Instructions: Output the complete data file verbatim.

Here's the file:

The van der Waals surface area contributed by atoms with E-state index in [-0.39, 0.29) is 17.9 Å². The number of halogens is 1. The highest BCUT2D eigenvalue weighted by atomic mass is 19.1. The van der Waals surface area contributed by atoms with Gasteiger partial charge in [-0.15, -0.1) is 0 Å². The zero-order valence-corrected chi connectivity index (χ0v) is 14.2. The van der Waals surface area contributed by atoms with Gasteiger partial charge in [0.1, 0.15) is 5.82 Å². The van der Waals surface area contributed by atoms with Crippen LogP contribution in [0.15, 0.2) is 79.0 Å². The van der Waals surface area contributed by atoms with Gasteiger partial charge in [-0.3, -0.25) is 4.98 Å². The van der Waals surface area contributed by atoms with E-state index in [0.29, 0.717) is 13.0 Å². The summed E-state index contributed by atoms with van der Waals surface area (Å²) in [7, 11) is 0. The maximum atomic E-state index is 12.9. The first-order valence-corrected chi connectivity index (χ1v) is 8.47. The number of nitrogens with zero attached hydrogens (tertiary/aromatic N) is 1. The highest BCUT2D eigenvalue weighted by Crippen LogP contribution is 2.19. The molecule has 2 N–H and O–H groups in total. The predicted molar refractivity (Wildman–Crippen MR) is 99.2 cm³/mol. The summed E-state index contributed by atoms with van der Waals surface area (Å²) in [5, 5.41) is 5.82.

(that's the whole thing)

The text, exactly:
The van der Waals surface area contributed by atoms with E-state index in [-0.39, 0.29) is 17.9 Å². The number of halogens is 1. The highest BCUT2D eigenvalue weighted by atomic mass is 19.1. The van der Waals surface area contributed by atoms with Gasteiger partial charge in [-0.15, -0.1) is 0 Å². The zero-order valence-corrected chi connectivity index (χ0v) is 14.2. The van der Waals surface area contributed by atoms with Gasteiger partial charge in [0.1, 0.15) is 5.82 Å². The van der Waals surface area contributed by atoms with Crippen LogP contribution in [0.15, 0.2) is 79.0 Å². The van der Waals surface area contributed by atoms with Gasteiger partial charge in [-0.3, -0.25) is 4.98 Å². The van der Waals surface area contributed by atoms with E-state index in [0.29, 0.717) is 13.0 Å². The summed E-state index contributed by atoms with van der Waals surface area (Å²) in [7, 11) is 0. The maximum atomic E-state index is 12.9. The first-order valence-corrected chi connectivity index (χ1v) is 8.47. The number of nitrogens with zero attached hydrogens (tertiary/aromatic N) is 1. The highest BCUT2D eigenvalue weighted by Crippen LogP contribution is 2.19. The molecule has 2 N–H and O–H groups in total. The predicted molar refractivity (Wildman–Crippen MR) is 99.2 cm³/mol. The summed E-state index contributed by atoms with van der Waals surface area (Å²) in [5, 5.41) is 5.82.